It’s too late for my own children, but I’m going to ask something very specific of my grandchildren’s schools. In fact there’s a list of things I’ll want them to do.
1. Help them to find their element.
Help them to discover their special talents, and their unique individuality. Help them to engage with their creativity, their imaginations and their enthusiasms. Motivate them to pursue paths of learning that excite them and stimulate them. Set them on the road towards lifelong learning. Identify their strengths, as well as areas where they’re less able. Nurture their strengths, and work with them on their areas of weakness.
Do not talk to them about preparing for the world of work – we have no idea at this stage what opportunities for careers there may be. If they tell us they want to be doctors or engineers or acrobats or scientists or mathematicians or farmers or actors or winemakers – then they will let us know. Let them be co-determiners of their knowledge curriculum. Offer them many different pathways, but do not presume to know what they need to know. Show them how to take responsibility for their own learning, and how to be independent explorers and learners.
Help them to discover the almost limitless possibilities for creative living and learning in this world. Is this too much to ask? Or would you rather limit your ‘education’ to drilling them through to exam success in whatever paper qualifications happen to be around at the time they turn sixteen or eighteen? I’m sure by then there will be no GCSEs or Ebaccs or A levels, though no doubt there will be other splendidly-titled examinations dreamed up as vanity projects by future government ministers.
2. Help them to become fully evolved human beings.
This means helping them to begin a long journey in the course of which they will develop all six of their intelligences to very high levels.
Develop their love of learning. Stimulate their intellects – don’t just fill them up with imperial gallons of so-called Facts. Fill them with fascination, and let them discover all there is to know about our incredible planet. Fill them with awe and wonder, and develop in them the skills with which they will pursue their individual learning journeys. Help them to develop critical thinking so that they can see through the nonsense and lies that permeate our societies.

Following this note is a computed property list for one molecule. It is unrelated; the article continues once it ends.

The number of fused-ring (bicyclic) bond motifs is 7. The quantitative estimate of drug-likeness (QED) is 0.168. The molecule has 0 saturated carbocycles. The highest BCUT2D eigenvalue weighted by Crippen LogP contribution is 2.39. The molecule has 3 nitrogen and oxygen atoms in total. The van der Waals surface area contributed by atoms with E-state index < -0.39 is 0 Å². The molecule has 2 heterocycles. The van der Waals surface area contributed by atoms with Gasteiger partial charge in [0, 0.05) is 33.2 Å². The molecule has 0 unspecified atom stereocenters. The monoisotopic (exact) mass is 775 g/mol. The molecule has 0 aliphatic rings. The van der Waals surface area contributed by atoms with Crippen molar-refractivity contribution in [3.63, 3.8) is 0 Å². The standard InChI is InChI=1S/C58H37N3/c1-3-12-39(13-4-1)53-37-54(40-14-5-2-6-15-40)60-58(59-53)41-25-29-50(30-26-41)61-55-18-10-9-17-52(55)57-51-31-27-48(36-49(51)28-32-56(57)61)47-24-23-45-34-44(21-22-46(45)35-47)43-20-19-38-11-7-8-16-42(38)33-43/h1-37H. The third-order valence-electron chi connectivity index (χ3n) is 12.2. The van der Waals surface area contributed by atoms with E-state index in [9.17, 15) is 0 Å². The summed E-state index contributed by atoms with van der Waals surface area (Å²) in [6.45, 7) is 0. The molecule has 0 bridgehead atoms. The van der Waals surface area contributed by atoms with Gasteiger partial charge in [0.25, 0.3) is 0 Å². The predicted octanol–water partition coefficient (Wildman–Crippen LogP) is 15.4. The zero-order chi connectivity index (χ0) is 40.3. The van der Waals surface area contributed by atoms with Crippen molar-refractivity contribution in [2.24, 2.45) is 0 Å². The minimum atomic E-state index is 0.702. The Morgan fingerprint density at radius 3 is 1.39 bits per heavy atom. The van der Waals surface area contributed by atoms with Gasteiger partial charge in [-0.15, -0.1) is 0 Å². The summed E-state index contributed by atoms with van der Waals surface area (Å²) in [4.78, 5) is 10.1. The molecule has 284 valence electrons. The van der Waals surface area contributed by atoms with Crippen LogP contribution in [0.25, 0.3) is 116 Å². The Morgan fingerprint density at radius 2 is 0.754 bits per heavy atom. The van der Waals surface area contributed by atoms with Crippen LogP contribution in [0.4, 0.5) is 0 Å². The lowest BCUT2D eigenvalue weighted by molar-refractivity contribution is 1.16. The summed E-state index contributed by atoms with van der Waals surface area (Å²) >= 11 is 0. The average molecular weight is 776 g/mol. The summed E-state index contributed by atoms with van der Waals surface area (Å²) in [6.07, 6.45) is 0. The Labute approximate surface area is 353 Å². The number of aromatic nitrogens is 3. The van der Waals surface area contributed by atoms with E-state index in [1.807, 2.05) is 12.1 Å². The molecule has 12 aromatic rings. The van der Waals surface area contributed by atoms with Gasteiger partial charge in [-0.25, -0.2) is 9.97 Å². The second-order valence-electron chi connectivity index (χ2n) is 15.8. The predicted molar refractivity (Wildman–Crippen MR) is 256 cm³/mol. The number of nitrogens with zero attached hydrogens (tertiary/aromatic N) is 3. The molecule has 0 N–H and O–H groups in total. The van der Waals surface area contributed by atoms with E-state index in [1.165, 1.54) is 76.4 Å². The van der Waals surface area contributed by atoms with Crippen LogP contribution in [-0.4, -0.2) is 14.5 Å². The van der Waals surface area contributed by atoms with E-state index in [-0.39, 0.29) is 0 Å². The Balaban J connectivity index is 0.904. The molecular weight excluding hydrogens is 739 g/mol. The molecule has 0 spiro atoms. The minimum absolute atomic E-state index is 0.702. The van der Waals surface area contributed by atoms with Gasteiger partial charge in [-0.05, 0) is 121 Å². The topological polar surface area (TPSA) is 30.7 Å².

Let them learn alongside friends and classmates in a spirit of cooperation and collaboration, not competition. Let them become socially intelligent with high levels of empathy. Allow them to learn how to communicate in many different ways.
Give them a love of literature, and open up treasuries of poetry, story and drama that will help them to discover their individual selves. Develop their personal intelligence. Allow them to know who they really are – what they think and feel.
Let them discover their individual voices. Let them express their individuality through writing, music and many different artforms, as well as a command of spoken language.
Allow them to discover the value of silence and meditation. Let them discover the value of intuition through listening to their own inner voices. Help them to understand and appreciate human values. Teach them the value of human virtues. Enable them to practice virtue in their living and learning. Promote spiritual intelligence.
Teach them ways to look after themselves physically. Promote fitness and health. Teach them physical skills and show them how to enjoy the benefits of physical fitness. Show them what it means to be physically intelligent. Show them how to learn through maximum use of their five physical senses.
Help them to appreciate the benefits and the drawbacks of instinctual behaviour – the things they do without conscious thought. Reinforce and develop their positive instincts. Show them how to manage negative instincts. Let them consider how instinctual intelligence can be advantageous, and how instinctual behaviour can be self-harming. Promote awareness of the meaning of instinctual intelligence, and the unconscious habits that serve us well.
Is this too much to ask?